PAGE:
Canadian softwood producers to be slapped with 20.83% duty
Nov 04 2017
The Canadian government responded by saying it will continue to defend the lumber industry against protectionist trade measures.
"We urge the U.S. Administration to rescind these duties", Freeland said in a statement.
The United States will continue to hammer imported Canadian softwood lumber, but the U.S. Commerce department said Thursday that it will impose smaller penalties than originally announced. Irving will pay 3.34 per cent in countervailing duties and no anti-dumping tariff, down from 9.89 per cent.
Members of the province's softwood lumber industry are breathing easier today after news that the United States department of commerce decided Newfoundland and Labrador would be excluded from any tariffs.
The U.S. Department of Commerce has imposed final tariffs averaging 20.83 per cent against Canadian shipments of softwood lumber into the United States. The moratorium on trade litigation ran out in October 2016, and US lumber interests started calling for trade sanctions on Canadian wood.
US Commerce Secretary Wilbur Ross commented: "While I am disappointed that a negotiated agreement could not be made between domestic and Canadian softwood producers, the United States is committed to free, fair, and reciprocal trade with Canada".
The aid came after the U.S. first slapped hefty tariffs on the import of Canadian softwood lumber in April.
"This decision is based on a full and unbiased review of the facts in an open and transparent process that defends American workers and businesses from unfair trade practices". "These duties are a tax on the American middle-class families, too, whose homes, renovations and repairs will only be more expensive".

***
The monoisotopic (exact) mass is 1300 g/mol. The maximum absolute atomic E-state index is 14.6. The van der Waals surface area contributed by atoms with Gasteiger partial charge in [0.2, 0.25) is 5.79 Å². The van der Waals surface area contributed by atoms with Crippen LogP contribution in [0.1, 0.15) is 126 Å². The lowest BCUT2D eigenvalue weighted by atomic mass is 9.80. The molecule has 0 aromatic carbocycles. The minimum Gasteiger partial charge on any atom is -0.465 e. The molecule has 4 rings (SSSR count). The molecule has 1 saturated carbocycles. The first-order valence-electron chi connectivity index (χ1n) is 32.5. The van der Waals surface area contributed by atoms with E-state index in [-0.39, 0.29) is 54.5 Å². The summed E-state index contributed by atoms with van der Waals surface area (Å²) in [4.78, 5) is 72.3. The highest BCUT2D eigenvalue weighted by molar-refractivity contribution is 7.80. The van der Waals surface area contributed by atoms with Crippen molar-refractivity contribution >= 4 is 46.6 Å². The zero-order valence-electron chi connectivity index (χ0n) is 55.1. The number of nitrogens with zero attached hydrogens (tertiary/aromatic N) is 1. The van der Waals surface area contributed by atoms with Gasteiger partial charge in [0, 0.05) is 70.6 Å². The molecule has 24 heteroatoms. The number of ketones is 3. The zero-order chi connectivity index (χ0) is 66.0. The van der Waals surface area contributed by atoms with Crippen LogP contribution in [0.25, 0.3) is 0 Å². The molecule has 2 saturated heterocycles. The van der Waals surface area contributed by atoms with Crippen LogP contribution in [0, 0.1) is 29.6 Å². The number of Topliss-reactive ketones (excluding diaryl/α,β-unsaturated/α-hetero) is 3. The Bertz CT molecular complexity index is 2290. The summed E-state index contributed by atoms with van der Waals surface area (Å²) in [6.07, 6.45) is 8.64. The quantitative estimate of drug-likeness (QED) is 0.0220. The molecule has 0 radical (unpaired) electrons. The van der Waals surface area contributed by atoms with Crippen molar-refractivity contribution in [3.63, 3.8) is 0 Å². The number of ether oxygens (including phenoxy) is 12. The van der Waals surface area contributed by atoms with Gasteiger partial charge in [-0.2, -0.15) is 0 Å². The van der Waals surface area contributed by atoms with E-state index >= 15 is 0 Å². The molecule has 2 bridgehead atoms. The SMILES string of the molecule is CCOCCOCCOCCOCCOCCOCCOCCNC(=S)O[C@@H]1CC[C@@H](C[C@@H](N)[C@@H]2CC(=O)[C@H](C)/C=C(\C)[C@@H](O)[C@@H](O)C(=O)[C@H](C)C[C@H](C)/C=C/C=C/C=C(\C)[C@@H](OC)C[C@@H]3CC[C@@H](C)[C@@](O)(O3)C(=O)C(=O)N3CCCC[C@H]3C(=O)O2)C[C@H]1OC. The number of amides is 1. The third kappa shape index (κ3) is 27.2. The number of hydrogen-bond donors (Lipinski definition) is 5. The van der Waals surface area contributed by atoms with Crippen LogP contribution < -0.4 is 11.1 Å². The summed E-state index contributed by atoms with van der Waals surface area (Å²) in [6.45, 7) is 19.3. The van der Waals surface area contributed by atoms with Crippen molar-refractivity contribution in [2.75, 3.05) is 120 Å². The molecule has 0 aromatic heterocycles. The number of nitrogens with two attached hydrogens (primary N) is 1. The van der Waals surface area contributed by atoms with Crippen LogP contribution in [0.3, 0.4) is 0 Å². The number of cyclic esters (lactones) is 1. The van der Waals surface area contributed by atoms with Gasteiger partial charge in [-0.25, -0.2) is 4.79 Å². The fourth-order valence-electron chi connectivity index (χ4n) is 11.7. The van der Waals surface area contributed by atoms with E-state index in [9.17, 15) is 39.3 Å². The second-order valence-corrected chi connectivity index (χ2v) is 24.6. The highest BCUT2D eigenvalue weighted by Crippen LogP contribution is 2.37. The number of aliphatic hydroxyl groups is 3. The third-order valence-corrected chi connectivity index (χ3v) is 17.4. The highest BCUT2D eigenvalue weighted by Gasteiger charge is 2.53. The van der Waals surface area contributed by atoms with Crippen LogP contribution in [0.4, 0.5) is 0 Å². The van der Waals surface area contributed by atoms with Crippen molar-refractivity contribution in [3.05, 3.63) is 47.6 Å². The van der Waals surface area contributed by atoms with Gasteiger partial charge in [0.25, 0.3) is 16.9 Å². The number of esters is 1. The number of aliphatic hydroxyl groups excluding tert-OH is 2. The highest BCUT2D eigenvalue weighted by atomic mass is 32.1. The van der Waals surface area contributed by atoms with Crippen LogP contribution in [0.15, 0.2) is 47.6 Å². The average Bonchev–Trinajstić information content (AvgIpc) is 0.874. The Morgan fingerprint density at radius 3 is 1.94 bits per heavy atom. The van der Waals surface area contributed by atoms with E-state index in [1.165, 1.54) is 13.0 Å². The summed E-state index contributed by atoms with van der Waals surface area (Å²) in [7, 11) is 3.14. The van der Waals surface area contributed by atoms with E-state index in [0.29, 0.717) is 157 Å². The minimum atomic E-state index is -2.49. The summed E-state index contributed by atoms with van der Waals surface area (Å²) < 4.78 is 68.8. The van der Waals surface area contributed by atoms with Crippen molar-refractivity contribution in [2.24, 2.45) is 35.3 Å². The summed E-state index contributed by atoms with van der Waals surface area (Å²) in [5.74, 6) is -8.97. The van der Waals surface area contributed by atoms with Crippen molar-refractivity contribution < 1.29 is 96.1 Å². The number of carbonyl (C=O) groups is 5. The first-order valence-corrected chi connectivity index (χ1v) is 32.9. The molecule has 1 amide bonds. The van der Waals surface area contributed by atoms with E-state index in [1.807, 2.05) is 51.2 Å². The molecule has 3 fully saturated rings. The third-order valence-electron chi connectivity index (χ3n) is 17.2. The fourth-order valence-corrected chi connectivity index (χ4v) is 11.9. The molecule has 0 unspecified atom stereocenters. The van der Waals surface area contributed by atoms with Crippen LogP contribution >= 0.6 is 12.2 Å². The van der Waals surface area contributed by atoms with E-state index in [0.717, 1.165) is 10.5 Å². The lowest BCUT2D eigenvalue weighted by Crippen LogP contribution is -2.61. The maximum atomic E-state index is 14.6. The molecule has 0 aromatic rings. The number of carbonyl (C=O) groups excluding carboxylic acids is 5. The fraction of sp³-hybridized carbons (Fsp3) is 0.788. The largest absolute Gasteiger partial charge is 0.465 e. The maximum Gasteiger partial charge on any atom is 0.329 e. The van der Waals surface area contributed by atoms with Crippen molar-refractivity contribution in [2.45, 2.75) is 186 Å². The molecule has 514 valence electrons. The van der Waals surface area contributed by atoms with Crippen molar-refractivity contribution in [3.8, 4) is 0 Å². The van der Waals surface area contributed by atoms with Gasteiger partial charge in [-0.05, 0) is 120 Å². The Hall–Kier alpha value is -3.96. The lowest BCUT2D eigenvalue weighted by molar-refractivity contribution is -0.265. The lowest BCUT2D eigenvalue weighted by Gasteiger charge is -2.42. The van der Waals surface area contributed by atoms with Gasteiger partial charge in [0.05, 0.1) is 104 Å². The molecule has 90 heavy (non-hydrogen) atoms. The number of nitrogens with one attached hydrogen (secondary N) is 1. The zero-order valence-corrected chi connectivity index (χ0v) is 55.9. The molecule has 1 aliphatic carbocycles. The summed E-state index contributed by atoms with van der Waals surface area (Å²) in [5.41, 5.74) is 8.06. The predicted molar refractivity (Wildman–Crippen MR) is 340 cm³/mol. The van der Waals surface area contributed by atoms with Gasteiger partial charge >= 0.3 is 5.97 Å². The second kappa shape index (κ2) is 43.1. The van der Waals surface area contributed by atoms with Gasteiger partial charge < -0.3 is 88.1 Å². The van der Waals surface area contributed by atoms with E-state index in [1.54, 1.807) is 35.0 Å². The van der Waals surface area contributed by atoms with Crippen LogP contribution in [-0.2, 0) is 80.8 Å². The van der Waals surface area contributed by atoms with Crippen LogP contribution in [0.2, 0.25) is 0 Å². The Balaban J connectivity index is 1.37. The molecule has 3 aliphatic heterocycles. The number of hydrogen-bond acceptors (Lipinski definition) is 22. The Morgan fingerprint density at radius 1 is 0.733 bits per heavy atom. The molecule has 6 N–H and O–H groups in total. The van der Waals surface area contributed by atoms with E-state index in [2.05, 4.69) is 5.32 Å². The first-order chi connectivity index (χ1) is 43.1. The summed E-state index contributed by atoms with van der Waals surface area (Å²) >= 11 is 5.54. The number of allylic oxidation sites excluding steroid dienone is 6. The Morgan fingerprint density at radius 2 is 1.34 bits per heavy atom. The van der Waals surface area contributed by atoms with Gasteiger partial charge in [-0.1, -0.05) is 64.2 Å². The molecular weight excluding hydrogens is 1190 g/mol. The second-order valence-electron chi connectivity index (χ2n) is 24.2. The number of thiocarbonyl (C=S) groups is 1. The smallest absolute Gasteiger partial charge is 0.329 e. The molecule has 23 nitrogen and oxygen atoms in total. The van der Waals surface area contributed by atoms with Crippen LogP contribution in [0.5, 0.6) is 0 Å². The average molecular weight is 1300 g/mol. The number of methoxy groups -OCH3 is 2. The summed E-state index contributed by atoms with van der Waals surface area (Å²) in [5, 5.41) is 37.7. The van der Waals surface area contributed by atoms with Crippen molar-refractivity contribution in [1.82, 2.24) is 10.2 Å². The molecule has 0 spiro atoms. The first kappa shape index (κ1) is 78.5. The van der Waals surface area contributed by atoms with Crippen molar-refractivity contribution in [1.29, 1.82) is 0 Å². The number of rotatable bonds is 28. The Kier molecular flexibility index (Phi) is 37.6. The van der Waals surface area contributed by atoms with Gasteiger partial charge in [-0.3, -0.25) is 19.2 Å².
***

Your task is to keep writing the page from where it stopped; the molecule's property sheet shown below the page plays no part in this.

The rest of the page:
A 2006 softwood-lumber agreement expired in 2015.
USA and Canadian officials have been working for months with industry representatives to come to an agreement to avoid the tariffs announced Thursday, which if permanently imposed will add a duty of around 20% or more, depending on the Canadian mill.
While the duties are lower for most producers than first indicated by United States officials, Prime Minister Justin Trudeau says they are still unacceptable. From January 20, 2017, through November 1, 2017, Commerce has initiated 77 antidumping and countervailing duty investigations - a 61 percent increase from 48 in the previous year.
The development in the long-running trade dispute followed last month's apparent deadlock in trilateral talks to renegotiate the North American Free Trade Agreement, in which Canadian, US and Mexican officials have traded accusations of intransigence.
US Customs and Border Protection will now be required to collect cash deposits from importers of softwood lumber from Canada, based on the final rates. In addition, it concluded that Canada is providing unfair subsidies to its producers at rates from 3.34 percent to 18.19 percent.
The dispute helped to spark a surge in lumber prices in the USA, with the increased uncertainty over supplies coming at the same time as a recovery in the American housing market. Canadian unions and lumber companies fear the issue will eventually cause layoffs. The U.S. industry wants Canada to limit its share of the U.S. softwood lumber market strictly below a set level.